Self-reported measures of health-related quality of life (HRQoL) are important for clinicians and researchers to monitor and assess health outcomes at the individual and population levels . They also allow public health policymakers and planners to determine physical and mental health status across different demographic groups, evaluate the effectiveness of healthcare, determine the burden of preventable diseases, injuries, and disabilities, and identify areas for resource allocation. The Short Form Health Survey-version 2 (SF-12v2) is one example of a HRQoL measure that assesses physical and mental health. Developed from a subset of the original SF-36 scale, the SF-12v2 provides a shorter alternative for researchers to reduce burden of completion in large population health surveys that also replicates the summary scores of the SF-36 . The scoring method provided by its developers was based on principle component analysis (PCA) with orthogonal factor rotations and allows for the 12-items to produce two summary scores: Physical Component Summary (PCS) and Mental Component Summary (MCS). This scoring method assumes that these two summary measures are uncorrelated, and that every item contributes some variance to both the PCS and MCS. However, Vilagut et al.  state that this scoring method may not optimize the information contained within the items. Similarly, Jakobsson et al.  also cautioned against using the scoring algorithm as it assumes that physical and mental health are uncorrelated, which can result in misleading conclusions. Although Ware and Koskinski (2001) state that ‘results based on summary measures should be thoroughly compared with the SF-36 profile before drawing conclusions’, this recommendation is not possible if the SF-36 was not utilized. The crux of the issue is that a shorter and simpler battery of questions that provides the same information can reduce time and energy spent by both respondents and interviewers, and decrease the chances of missing data (due to the smaller number of questions needed to be answered) , and therefore researchers may still opt to utilize the SF-12v2 instead of the SF-36.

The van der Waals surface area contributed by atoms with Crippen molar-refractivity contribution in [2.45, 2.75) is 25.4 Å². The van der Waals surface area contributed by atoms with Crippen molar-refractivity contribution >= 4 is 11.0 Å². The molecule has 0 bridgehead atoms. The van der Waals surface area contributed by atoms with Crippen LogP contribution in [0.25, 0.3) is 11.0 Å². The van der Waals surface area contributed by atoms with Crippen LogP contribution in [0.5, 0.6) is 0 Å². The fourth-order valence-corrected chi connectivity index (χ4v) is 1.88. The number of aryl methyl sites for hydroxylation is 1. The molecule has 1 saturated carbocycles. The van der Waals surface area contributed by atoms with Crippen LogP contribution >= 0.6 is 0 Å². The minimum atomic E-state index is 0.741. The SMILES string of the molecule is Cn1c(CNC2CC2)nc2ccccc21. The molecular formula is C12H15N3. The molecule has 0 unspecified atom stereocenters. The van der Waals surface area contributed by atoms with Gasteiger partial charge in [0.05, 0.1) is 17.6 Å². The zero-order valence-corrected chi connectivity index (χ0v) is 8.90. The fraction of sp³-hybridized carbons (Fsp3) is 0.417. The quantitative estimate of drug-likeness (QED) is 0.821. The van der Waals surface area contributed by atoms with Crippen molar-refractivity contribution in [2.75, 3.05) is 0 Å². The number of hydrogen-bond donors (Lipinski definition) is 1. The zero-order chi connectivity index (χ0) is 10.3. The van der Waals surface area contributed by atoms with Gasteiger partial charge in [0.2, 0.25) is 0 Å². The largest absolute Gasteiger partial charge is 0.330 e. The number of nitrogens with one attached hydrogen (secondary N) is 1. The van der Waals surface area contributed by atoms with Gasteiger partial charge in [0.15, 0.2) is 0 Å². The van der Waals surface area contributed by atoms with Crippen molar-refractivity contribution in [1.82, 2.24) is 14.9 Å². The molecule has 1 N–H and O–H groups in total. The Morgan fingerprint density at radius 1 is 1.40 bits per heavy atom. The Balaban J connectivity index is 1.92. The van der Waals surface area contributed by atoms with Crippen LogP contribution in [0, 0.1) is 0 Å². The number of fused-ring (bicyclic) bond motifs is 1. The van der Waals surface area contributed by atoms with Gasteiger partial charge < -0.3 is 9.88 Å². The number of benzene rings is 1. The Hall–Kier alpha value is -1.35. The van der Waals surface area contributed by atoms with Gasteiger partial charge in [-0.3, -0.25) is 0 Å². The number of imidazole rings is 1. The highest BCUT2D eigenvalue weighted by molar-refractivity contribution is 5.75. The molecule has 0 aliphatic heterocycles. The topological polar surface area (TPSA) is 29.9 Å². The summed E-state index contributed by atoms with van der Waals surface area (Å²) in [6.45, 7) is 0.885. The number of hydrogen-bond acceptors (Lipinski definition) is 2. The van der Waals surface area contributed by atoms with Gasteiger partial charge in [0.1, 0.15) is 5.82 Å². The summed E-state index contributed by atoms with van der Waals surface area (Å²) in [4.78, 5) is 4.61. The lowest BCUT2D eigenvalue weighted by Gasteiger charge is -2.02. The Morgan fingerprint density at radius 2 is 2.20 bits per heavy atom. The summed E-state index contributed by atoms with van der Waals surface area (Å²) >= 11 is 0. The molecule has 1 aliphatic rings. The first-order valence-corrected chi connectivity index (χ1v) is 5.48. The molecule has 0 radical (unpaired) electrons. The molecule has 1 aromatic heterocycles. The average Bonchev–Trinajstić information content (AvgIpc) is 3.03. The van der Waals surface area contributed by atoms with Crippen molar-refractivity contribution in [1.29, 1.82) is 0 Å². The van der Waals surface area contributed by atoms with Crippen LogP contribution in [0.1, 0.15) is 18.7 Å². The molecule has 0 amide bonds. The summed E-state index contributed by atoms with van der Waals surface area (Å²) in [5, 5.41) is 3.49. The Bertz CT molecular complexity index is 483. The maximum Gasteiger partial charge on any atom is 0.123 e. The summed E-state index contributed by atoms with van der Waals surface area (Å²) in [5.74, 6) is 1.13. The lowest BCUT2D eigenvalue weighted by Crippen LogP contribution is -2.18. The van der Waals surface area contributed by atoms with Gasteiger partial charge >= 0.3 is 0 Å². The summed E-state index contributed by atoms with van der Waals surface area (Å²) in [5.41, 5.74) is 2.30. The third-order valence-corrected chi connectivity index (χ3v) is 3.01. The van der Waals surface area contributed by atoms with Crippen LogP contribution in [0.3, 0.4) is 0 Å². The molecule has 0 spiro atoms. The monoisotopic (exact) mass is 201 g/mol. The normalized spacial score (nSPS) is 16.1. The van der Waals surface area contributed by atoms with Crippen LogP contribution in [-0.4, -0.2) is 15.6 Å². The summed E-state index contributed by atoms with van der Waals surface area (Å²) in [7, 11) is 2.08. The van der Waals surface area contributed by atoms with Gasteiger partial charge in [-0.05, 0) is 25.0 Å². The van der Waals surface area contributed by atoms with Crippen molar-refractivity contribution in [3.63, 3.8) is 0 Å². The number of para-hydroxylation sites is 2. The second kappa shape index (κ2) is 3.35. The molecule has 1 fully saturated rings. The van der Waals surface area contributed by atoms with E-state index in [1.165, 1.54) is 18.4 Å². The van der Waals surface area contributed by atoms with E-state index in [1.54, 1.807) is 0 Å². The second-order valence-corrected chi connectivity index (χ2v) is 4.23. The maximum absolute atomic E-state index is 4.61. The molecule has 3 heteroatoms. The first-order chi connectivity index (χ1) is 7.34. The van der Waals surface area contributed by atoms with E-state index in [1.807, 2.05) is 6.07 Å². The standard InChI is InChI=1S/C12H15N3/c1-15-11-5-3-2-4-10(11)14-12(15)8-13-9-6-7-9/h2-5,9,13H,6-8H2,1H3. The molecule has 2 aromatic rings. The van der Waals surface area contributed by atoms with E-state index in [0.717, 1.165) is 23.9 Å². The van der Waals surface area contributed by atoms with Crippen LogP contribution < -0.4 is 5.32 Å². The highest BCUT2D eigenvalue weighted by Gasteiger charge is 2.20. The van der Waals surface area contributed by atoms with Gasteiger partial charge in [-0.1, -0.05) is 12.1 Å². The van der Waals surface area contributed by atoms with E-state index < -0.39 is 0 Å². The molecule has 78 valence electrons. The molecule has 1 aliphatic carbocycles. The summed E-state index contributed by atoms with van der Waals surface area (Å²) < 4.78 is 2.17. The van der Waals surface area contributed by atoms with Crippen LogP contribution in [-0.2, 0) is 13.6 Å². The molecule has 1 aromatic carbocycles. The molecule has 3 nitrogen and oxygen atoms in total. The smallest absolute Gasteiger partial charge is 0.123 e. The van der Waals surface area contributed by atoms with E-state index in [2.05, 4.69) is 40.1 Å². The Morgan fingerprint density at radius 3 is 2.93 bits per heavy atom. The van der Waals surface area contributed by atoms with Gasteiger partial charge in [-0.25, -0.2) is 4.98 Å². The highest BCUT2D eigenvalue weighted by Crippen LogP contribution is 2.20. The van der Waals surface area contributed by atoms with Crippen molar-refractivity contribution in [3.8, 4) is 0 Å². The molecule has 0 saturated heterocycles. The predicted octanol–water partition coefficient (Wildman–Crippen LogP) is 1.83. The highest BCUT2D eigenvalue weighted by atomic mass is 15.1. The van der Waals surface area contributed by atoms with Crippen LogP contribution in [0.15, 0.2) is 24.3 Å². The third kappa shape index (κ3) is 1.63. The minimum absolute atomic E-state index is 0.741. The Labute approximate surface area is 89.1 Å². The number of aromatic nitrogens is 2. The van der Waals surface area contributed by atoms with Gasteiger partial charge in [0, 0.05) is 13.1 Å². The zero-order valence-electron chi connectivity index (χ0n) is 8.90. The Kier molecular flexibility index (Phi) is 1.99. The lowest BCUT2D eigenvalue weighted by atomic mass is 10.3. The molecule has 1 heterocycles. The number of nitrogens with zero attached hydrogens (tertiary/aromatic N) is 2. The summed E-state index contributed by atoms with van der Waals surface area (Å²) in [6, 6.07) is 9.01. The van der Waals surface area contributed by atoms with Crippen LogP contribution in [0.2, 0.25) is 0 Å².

Singapore is a multi-ethnic Southeast Asian country of approximately 4 million residents (citizens and permanent residents) comprising 74.4% Chinese, 13.4% Malays, and 9.0% Indians, and other ethnic groups (3.2%) . The SF-12v2 has been utilized for research within Singapore amongst different populations and samples: patients with peritoneal dialysis [14, 58], arthritis , mental illness , substance and alcohol use disorders [26, 59], older adults , and the general population [28, 47]. It appears that the usage of the SF-12v2 within Singapore will continue to increase, and hence there is a need to examine its factor structure within the general population. Researchers in other countries have examined the factor structure of the SF-12v2 via exploratory factor analysis or confirmatory factor analysis (CFA) in general and patient populations [4, 19, 21, 22, 37, 41]. Although some support the usage of the SF-12v2 composite scores [21, 37], the factor structures appear to differ across different studies (i.e. item loadings and residuals). In contrast, researchers have also put forth evidence that the interpretation of the composite scores may be limited in different language versions [19, 22]. The factor structure of the SF-12v2 within the general population and multi-ethnic groups has yet to be established within Singapore. A study by Tan et al.  replicated the method by which the developers generated the SF-12v2, and suggested that five items of the SF-12v2 should be modified and replaced due to cultural and language issues faced by Singaporean respondents.